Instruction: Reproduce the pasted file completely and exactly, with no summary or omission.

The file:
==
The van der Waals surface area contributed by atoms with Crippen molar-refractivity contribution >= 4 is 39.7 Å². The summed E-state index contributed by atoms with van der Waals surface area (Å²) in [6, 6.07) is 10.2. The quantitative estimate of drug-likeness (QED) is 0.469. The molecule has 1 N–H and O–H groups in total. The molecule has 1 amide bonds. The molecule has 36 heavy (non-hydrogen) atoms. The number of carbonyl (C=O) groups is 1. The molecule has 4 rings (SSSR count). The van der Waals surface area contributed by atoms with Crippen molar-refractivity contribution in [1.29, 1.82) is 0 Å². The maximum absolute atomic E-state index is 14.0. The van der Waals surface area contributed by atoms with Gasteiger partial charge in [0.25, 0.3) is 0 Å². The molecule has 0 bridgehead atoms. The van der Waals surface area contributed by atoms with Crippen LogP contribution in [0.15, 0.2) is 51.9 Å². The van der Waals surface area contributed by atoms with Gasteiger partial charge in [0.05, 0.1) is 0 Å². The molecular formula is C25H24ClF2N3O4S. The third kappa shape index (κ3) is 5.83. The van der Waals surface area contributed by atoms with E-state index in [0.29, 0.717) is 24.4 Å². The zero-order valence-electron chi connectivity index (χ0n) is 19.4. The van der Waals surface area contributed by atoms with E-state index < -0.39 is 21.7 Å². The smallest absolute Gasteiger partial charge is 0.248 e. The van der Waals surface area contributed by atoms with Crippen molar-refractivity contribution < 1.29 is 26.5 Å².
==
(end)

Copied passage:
The van der Waals surface area contributed by atoms with Crippen molar-refractivity contribution >= 4 is 39.7 Å². The summed E-state index contributed by atoms with van der Waals surface area (Å²) in [6, 6.07) is 10.2. The quantitative estimate of drug-likeness (QED) is 0.469. The molecule has 1 N–H and O–H groups in total. The molecule has 1 amide bonds. The molecule has 36 heavy (non-hydrogen) atoms. The number of carbonyl (C=O) groups is 1. The molecule has 4 rings (SSSR count). The van der Waals surface area contributed by atoms with Crippen molar-refractivity contribution in [1.29, 1.82) is 0 Å². The maximum absolute atomic E-state index is 14.0. The van der Waals surface area contributed by atoms with Gasteiger partial charge in [0.25, 0.3) is 0 Å². The molecule has 0 bridgehead atoms. The van der Waals surface area contributed by atoms with Crippen LogP contribution in [0.15, 0.2) is 51.9 Å². The van der Waals surface area contributed by atoms with Gasteiger partial charge in [0.05, 0.1) is 0 Å². The molecular formula is C25H24ClF2N3O4S. The third kappa shape index (κ3) is 5.83. The van der Waals surface area contributed by atoms with E-state index in [0.29, 0.717) is 24.4 Å². The zero-order valence-electron chi connectivity index (χ0n) is 19.4. The van der Waals surface area contributed by atoms with E-state index < -0.39 is 21.7 Å². The smallest absolute Gasteiger partial charge is 0.248 e. The van der Waals surface area contributed by atoms with Crippen molar-refractivity contribution < 1.29 is 26.5 Å².